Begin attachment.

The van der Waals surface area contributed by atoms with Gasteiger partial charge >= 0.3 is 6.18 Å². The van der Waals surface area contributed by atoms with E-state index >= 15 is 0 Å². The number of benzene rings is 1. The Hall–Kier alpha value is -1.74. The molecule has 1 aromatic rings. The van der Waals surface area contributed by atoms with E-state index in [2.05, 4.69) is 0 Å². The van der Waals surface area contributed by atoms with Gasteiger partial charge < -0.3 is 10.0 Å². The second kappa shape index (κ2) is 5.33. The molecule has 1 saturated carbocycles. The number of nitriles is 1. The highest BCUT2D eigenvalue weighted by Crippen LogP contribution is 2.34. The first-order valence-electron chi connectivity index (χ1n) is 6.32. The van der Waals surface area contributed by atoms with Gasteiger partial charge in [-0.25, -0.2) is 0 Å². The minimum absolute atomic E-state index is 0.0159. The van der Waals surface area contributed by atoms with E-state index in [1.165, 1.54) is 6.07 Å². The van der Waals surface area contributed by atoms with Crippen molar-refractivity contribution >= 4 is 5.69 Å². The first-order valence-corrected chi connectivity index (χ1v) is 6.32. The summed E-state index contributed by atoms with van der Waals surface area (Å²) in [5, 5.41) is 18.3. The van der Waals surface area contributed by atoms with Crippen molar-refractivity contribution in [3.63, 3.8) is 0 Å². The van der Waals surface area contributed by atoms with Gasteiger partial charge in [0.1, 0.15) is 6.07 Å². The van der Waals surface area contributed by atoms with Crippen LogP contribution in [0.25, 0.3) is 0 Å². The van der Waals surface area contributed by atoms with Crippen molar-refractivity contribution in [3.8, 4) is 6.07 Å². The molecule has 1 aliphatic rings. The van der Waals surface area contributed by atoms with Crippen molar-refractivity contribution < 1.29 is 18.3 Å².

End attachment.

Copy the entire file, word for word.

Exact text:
The van der Waals surface area contributed by atoms with Gasteiger partial charge >= 0.3 is 6.18 Å². The van der Waals surface area contributed by atoms with E-state index >= 15 is 0 Å². The number of benzene rings is 1. The Hall–Kier alpha value is -1.74. The molecule has 1 aromatic rings. The van der Waals surface area contributed by atoms with E-state index in [2.05, 4.69) is 0 Å². The van der Waals surface area contributed by atoms with Gasteiger partial charge < -0.3 is 10.0 Å². The second kappa shape index (κ2) is 5.33. The molecule has 1 saturated carbocycles. The number of nitriles is 1. The highest BCUT2D eigenvalue weighted by Crippen LogP contribution is 2.34. The first-order valence-electron chi connectivity index (χ1n) is 6.32. The van der Waals surface area contributed by atoms with Gasteiger partial charge in [-0.25, -0.2) is 0 Å². The minimum absolute atomic E-state index is 0.0159. The van der Waals surface area contributed by atoms with E-state index in [1.165, 1.54) is 6.07 Å². The van der Waals surface area contributed by atoms with Crippen molar-refractivity contribution >= 4 is 5.69 Å². The first-order valence-corrected chi connectivity index (χ1v) is 6.32. The summed E-state index contributed by atoms with van der Waals surface area (Å²) in [5, 5.41) is 18.3. The van der Waals surface area contributed by atoms with Crippen molar-refractivity contribution in [3.63, 3.8) is 0 Å². The van der Waals surface area contributed by atoms with Gasteiger partial charge in [0.1, 0.15) is 6.07 Å². The van der Waals surface area contributed by atoms with Crippen LogP contribution in [0.25, 0.3) is 0 Å². The van der Waals surface area contributed by atoms with Crippen molar-refractivity contribution in [3.8, 4) is 6.07 Å². The molecule has 1 aliphatic rings. The van der Waals surface area contributed by atoms with Crippen molar-refractivity contribution < 1.29 is 18.3 Å².